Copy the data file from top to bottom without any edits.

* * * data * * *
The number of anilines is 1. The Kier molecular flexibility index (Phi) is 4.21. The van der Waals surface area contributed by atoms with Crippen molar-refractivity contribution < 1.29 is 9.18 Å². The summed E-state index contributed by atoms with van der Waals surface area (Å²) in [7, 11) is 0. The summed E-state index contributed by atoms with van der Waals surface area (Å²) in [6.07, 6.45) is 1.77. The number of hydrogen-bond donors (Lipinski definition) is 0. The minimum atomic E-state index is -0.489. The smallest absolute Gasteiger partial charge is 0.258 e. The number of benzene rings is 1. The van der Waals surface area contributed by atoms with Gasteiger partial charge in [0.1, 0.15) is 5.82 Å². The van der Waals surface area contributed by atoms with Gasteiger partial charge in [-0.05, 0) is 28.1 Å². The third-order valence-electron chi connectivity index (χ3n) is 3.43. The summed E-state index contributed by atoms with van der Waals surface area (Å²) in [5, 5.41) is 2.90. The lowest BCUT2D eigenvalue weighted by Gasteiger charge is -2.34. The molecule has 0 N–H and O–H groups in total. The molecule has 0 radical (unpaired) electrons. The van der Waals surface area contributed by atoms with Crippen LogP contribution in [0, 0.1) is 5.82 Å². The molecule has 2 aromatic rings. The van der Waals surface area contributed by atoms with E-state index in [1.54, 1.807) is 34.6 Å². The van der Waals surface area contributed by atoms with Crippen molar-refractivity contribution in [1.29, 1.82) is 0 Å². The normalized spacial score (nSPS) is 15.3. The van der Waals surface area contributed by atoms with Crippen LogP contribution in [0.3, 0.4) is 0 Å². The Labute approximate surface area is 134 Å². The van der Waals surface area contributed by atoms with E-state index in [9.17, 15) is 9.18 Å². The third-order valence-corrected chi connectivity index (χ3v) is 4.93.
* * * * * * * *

The number of anilines is 1. The Kier molecular flexibility index (Phi) is 4.21. The van der Waals surface area contributed by atoms with Crippen molar-refractivity contribution < 1.29 is 9.18 Å². The summed E-state index contributed by atoms with van der Waals surface area (Å²) in [7, 11) is 0. The summed E-state index contributed by atoms with van der Waals surface area (Å²) in [6.07, 6.45) is 1.77. The number of hydrogen-bond donors (Lipinski definition) is 0. The minimum atomic E-state index is -0.489. The smallest absolute Gasteiger partial charge is 0.258 e. The number of benzene rings is 1. The van der Waals surface area contributed by atoms with Gasteiger partial charge in [0.1, 0.15) is 5.82 Å². The van der Waals surface area contributed by atoms with Gasteiger partial charge in [-0.05, 0) is 28.1 Å². The third-order valence-electron chi connectivity index (χ3n) is 3.43. The summed E-state index contributed by atoms with van der Waals surface area (Å²) in [5, 5.41) is 2.90. The lowest BCUT2D eigenvalue weighted by Gasteiger charge is -2.34. The molecule has 0 N–H and O–H groups in total. The molecule has 0 radical (unpaired) electrons. The van der Waals surface area contributed by atoms with Crippen LogP contribution in [0, 0.1) is 5.82 Å². The molecule has 2 aromatic rings. The van der Waals surface area contributed by atoms with E-state index in [1.54, 1.807) is 34.6 Å². The van der Waals surface area contributed by atoms with Crippen molar-refractivity contribution in [1.29, 1.82) is 0 Å². The normalized spacial score (nSPS) is 15.3. The van der Waals surface area contributed by atoms with Crippen LogP contribution in [0.3, 0.4) is 0 Å². The Labute approximate surface area is 134 Å². The van der Waals surface area contributed by atoms with E-state index in [9.17, 15) is 9.18 Å². The third-order valence-corrected chi connectivity index (χ3v) is 4.93.